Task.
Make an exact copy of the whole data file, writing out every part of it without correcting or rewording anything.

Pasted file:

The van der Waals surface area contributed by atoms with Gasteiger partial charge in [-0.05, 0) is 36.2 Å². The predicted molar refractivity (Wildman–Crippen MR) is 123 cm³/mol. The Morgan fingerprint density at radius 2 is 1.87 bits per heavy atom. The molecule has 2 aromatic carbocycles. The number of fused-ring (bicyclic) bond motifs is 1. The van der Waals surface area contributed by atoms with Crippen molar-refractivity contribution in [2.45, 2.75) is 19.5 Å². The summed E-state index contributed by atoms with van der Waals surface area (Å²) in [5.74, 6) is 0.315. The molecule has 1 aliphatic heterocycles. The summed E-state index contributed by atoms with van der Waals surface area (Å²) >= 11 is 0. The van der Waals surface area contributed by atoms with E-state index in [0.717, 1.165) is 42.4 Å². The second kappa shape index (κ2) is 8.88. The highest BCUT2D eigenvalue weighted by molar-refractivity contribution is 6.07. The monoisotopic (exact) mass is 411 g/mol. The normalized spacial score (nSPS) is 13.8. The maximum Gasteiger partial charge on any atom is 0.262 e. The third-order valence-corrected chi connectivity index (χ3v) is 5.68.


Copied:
The van der Waals surface area contributed by atoms with Gasteiger partial charge in [-0.05, 0) is 36.2 Å². The predicted molar refractivity (Wildman–Crippen MR) is 123 cm³/mol. The Morgan fingerprint density at radius 2 is 1.87 bits per heavy atom. The molecule has 2 aromatic carbocycles. The number of fused-ring (bicyclic) bond motifs is 1. The van der Waals surface area contributed by atoms with Crippen molar-refractivity contribution in [2.45, 2.75) is 19.5 Å². The summed E-state index contributed by atoms with van der Waals surface area (Å²) in [5.74, 6) is 0.315. The molecule has 1 aliphatic heterocycles. The summed E-state index contributed by atoms with van der Waals surface area (Å²) >= 11 is 0. The van der Waals surface area contributed by atoms with E-state index in [0.717, 1.165) is 42.4 Å². The second kappa shape index (κ2) is 8.88. The highest BCUT2D eigenvalue weighted by molar-refractivity contribution is 6.07. The monoisotopic (exact) mass is 411 g/mol. The normalized spacial score (nSPS) is 13.8. The maximum Gasteiger partial charge on any atom is 0.262 e. The third-order valence-corrected chi connectivity index (χ3v) is 5.68.